Power is relayed to the road through BMW's xDrive all-wheel-drive system. Under normal circumstances, it sends 40 percent of the power to the front wheels with the balance going to the rear. If wheel spin occurs, the system can split the power evenly, or it can send all of the power to the rear wheels or any split between the extremes. As with BMW's other xDrive offerings, the X1's system is both seamless and proficient.

     In the ride department, the X1, again, succeeds. It drives more like a station wagon than a typical SUV. To begin with, there is enough compliance in the suspension to deliver a cosseting ride. However, push the X1 harder and the set-up is firm enough to limit body roll.
Vancouver B.C. Car Info

miércoles, 11 de noviembre de 2009

Road Test: Toyota Corolla GT-S

Now it burns rubber at the other end.
Toyota is in many ways the General Motors of Japanese carmakers. It has the largest share of its domestic market, it sells its cars through five distinct divisions, and it offers a comprehensive range of vehicles, from entry level turbo scooters to mid-engined sports cars to heavy-duty trucks. With so many nameplates to sell and so many market segments to cover, some sharing of powertrains and platforms is inevitable - if for no other reason than to keep the parts numbers from over loading the computers.
The latest move in this direction is a common, front-drive platform for all three new models in the 1988 Corolla lineup: the revamped four-door sedan, the new five-door wagon, and the formerly rear-wheel-drive two-door coupe. (The carried over Corolla FX models share some of the new line's components but are built on a different platform.) The induction of the GT-S coupe and its SR5 sister into the front-drive fold may come as sad news to fans of opposite-lock powerslides and parking-lot doughnuts. In truth, however, shifting the coupe's tractive power forward hasn't dramatically altered their personalities or shrunk their performance envelopes.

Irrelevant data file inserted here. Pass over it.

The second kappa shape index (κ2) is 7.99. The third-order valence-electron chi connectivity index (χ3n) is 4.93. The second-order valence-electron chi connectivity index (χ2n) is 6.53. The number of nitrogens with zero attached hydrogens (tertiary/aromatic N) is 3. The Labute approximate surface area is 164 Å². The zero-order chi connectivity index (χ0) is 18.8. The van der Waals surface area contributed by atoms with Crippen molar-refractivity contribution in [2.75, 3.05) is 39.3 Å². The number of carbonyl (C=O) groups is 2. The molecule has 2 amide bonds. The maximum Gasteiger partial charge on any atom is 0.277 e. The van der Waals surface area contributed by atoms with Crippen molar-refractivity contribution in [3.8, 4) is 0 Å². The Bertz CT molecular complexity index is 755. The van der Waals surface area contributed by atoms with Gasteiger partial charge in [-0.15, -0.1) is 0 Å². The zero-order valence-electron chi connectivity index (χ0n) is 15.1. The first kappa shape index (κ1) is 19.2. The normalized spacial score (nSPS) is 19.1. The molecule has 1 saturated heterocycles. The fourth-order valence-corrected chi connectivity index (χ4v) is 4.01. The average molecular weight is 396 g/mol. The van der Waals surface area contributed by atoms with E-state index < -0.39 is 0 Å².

The SR5 remains the wallflower coupe, while the GT-S is the one with the fun moves, All the new Corollas benefit from stronger engines, though. Last year, the GT-S, along with the FX16 and the MR2, was equipped with a twin cam, four-valve-per-cylinder engine, while the other Corollas had single-overhead-cam motors. This year, all the new models are powered by twin-cam engines; the lower order Corollas now have 90 hp on tap, while the GT-S, with a freer-breathing head and port fuel injection rather than a carburetor, has 115 hp under its hood. For trivia buffs, the engine in last year's GT-S produced three less horsepower, the extra power in the new model is a result of minor induction tuning and new fuel injectors. The GT-S is further distinguished from the other new Corollas by disc brakes at all four wheels (the rest have drums at the rear), a gearbox with a taller first gear and a shorter final-drive ratio, variable-ratio rack-and-pinion steering (the others get a straight ratio), and bigger wheels and tires.
The front drive platform common to all the new Corollas gives the GT-S and the SR5 a slightly longer wheelbase than they had last year, up from 94.5 to 95.7 inches.
Both models are longer and wider, too, and their rooflines are a remarkable three inches lower. The new coupe body has a more pronounced wedge shape and a cleaner overall look; although the genetic link to the previous model is unmistakable, the package is clearly evolving in the right direction. As the sportier of the two coupes, the GT-S wears rocker-panel extensions, a rear spoiler, and "GT-S Twin Cam 16" decals on both doors. The GT-S and SR5 both have pop-up headlights, while the rest of the line gets fixed lamps.
The GT-S' interior is a comfortable, sporty environment, but we regret to say that we've seen it all before. Although massaged and freshened up the cabin is distinctly familiar both in its general layout and in its design details. Since the car is all new this year, the feeling of dejavu is a little eerie.
Not that there is anything really wrong with this interior, Hyundai would kill for the GT-S' cockpit. Itemize the pieces and everything looks aces. The steering wheel is thick and grabable; the shifter works flawlessly (the GT-S is available only with a five-speed; the analog instruments including a wildly optimistic 150-mph speedo, are eminently readable.
Vancouver B.C. Car Info 

domingo, 8 de noviembre de 2009

2009 Dodge Challenger SRT8

The embers of my love affair with the 2009 Dodge Challenger SRT8 first started to glow during a media preview last August when I had the opportunity to fling the Brampton, Ont.,- built retro rod around a race track in New Jersey. With its 6.1-litre Hemi V8, a newly available Tremec six-speed manual transmission borrowed from the Viper, a race bred suspension and uber-effective Brembo brakes, this car truly stirred my emotions.